11). Don’t lose yourself in anger and regret. With his beloved Penny gone, the Governor has lost all hope (and sanity). He is consumed with the torment that goes along with surrender of the traits which make one human. And a white-hot anger about his failure to protect Penny was enough to break his sanity. Regret and anger has now overwhelmed every thought, each motivation. Perhaps a cure against living death was close.

It didn’t matter now.

It was sweltering on the “set” of Woodbury during Season 3. Then he emerged. Walking behind us. David Morrissey. In his cool signature Governor vest. Carrying a script.

When I asked my daughter why she sat off to the side instead of joining me in a discussion I was having with him, she said bluntly:

“Dad he scares me. He’s the Governor.”

Comic Gov

The Walking Dead comic-book version of the Governor.

Impressions are everything.

Aren’t they?

From mental imprints, projections are born.

Out of grief.




Don’t let them consume you.

Work to break free.


I have faith.

You’re not the Governor.

A new season of “The Walking Dead” begins October 13, on AMC – 9pm/8pm CST.


Five Silly Signs of Economic Recovery – What are Yours?

As economics is a social science, we all exist or swim in the soup of its existence. The best economic indicators are within 3 miles of your house. No really, they are. I’m always observant of the world, mostly my world, as a launching point for economic discussion or analysis.

I’ve learned to get better at taking in the signs of my current surroundings, stepping back, and examining how they apply to everyone else.  On occasion, I’m able to at least scope out an investment idea which ostensibly requires further homework and some hair pulling. But that’s ok. I’m thinking. I’m observing. I’m talking. I’m taking notes.

However you want to term it – Economic conditions are sluggish, sort of ok, not so hot; as a friend of mine would lament – sort of “meh.” I’m thinking the economy is somewhere between “meh,” and “yay!” Like pergatory. No fire, brimstone. No heaven. Just sort of blah. There’s an economic angel in there somewhere waiting for wings. For the first time, in a long time, I’m seeing a decent positive tone to my 5 hometown signs of economic recovery.

Random Thoughts:

1). Waitstaff at my local Denny’s is progressively less appealing to the eye. During the throes of the financial crisis, I noticed the waiters, waitresses, cashiers, looked like models. Good-looking people were serving me my Grand Slam Breakfasts. Now, not so much. The current staff messes up my order more often now, too (I ordered over easy not scrambled). In my mind, the lookers have moved on to better opportunities. I’m willing to sacrifice my breakfast for the greater good of economic prosperity.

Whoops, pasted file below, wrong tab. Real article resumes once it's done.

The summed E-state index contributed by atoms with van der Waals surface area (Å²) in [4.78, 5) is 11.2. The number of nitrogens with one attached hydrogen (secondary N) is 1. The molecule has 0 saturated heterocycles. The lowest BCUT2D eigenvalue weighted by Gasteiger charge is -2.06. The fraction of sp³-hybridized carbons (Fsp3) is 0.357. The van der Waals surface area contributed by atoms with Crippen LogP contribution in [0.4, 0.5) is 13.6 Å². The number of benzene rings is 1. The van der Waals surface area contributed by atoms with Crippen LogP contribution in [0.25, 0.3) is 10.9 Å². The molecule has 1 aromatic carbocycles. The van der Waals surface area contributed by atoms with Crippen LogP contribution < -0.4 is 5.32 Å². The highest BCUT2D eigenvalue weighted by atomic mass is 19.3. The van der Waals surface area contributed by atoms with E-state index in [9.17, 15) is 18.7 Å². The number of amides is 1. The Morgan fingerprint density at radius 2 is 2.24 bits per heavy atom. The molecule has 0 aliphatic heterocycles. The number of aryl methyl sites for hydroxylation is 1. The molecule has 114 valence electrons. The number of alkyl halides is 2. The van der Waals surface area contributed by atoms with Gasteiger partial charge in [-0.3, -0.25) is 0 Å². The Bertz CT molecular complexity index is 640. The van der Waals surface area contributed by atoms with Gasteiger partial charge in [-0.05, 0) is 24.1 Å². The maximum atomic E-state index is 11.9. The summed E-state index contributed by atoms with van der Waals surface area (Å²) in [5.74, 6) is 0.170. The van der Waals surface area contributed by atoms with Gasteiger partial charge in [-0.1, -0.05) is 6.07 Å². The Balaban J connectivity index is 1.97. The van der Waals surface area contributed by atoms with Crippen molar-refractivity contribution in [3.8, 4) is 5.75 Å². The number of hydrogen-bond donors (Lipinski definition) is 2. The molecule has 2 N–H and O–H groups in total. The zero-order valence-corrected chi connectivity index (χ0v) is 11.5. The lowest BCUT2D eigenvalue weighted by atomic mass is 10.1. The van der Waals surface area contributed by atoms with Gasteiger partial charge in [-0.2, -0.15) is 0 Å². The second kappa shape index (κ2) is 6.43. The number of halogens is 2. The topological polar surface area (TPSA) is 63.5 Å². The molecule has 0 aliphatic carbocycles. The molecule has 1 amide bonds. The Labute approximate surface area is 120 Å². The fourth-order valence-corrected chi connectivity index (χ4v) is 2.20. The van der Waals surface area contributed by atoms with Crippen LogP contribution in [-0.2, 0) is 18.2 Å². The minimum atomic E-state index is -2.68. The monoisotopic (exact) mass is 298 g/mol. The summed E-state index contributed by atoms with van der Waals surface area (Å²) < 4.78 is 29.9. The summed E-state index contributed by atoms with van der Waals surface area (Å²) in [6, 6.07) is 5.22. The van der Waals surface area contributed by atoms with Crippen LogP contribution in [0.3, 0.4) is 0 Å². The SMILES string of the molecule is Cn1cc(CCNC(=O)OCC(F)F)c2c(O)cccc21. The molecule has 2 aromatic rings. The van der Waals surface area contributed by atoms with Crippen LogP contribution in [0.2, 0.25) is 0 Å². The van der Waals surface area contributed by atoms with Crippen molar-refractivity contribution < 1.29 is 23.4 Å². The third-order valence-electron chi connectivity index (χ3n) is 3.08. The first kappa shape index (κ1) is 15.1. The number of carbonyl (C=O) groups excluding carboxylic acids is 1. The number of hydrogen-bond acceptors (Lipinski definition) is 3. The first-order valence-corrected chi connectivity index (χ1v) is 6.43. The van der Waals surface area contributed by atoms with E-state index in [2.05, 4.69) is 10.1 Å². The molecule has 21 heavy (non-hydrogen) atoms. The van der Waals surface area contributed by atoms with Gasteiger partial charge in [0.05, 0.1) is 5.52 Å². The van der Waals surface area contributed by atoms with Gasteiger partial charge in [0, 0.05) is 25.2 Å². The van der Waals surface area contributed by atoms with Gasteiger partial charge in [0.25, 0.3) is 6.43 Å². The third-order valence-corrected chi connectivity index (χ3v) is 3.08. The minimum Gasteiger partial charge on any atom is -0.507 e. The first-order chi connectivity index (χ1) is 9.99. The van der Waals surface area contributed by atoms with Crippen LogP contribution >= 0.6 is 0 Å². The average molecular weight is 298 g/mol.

Why did my sexy waitstaff wander off?

2). It takes twice as long as usual for Domino’s to deliver my order of chicken wings. My pup Princess hates this even more than I do. I ask: Hey, what’s up with the wings taking an hour to fly over here? I’m sorry sir we are really, really busy. I don’t understand it. And it’s a Tuesday. I always tip the Domino’s delivery people 20 percent.

3). Less bodies at the local gym at 2pm weekdays. I shouldn’t even be there at 2pm weekdays. It seemed that during the “Great Recession,” I couldn’t find an available treadmill. Now? Rows and rows (and rowing machines). Perhaps it has to do with people waiting for their chicken wings from Domino’s and losing weight from starvation. May be coincidence but I’ll take it as a positive.

 4). Higher heads. I’m noticing progressively higher tilts to the jawlines. Like the people on the street are working through this economic cycle, getting a better handle on their household financial situations, feeling lighter, less burdened. I’m seeing more of a shine to people’s eyes. Perhaps more of a focus on the little things that are more important. I like it although I’m a bit paranoid so I’m always thinking people are staring at me for some reason. At the zenith of the housing bubble I was downright paranoid all the time. Now? Slightly. Good sign.

 I’m walking here..

5). Everywhere I go temporary license plates. I know for sure autos make up more of our GDP growth than housing does. I’m seeing more temporary tags than ever on the back of cars. They’re usually poorly printed paper tags that look like your kid drew them using black crayon on white posterboard.

Ok, these are fun, perhaps silly. We are completely entitled as deep inside we are all economists.

You know you have your five. Or two. Or one.

Share them. Write this stuff down. See if you’re correct in a year.

What  – you have anything else to do?

Not an economic sign.